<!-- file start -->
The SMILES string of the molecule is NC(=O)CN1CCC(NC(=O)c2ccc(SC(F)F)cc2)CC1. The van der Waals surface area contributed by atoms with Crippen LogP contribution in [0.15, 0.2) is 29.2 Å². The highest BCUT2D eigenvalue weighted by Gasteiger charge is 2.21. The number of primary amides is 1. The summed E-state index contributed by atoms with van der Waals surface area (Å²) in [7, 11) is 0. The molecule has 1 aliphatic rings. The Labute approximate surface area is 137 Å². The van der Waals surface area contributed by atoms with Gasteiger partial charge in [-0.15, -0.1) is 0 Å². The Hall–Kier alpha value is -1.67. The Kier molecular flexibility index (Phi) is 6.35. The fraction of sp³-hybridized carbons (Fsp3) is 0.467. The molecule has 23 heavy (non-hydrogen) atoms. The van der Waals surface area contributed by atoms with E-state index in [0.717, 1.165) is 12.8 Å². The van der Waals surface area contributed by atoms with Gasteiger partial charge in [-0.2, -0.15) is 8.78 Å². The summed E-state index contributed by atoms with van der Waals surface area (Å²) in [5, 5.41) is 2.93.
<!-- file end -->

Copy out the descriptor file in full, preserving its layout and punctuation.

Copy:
The SMILES string of the molecule is NC(=O)CN1CCC(NC(=O)c2ccc(SC(F)F)cc2)CC1. The van der Waals surface area contributed by atoms with Crippen LogP contribution in [0.15, 0.2) is 29.2 Å². The highest BCUT2D eigenvalue weighted by Gasteiger charge is 2.21. The number of primary amides is 1. The summed E-state index contributed by atoms with van der Waals surface area (Å²) in [7, 11) is 0. The molecule has 1 aliphatic rings. The Labute approximate surface area is 137 Å². The van der Waals surface area contributed by atoms with Gasteiger partial charge in [-0.15, -0.1) is 0 Å². The Hall–Kier alpha value is -1.67. The Kier molecular flexibility index (Phi) is 6.35. The fraction of sp³-hybridized carbons (Fsp3) is 0.467. The molecule has 23 heavy (non-hydrogen) atoms. The van der Waals surface area contributed by atoms with E-state index in [0.717, 1.165) is 12.8 Å². The van der Waals surface area contributed by atoms with Gasteiger partial charge in [-0.2, -0.15) is 8.78 Å². The summed E-state index contributed by atoms with van der Waals surface area (Å²) in [5, 5.41) is 2.93.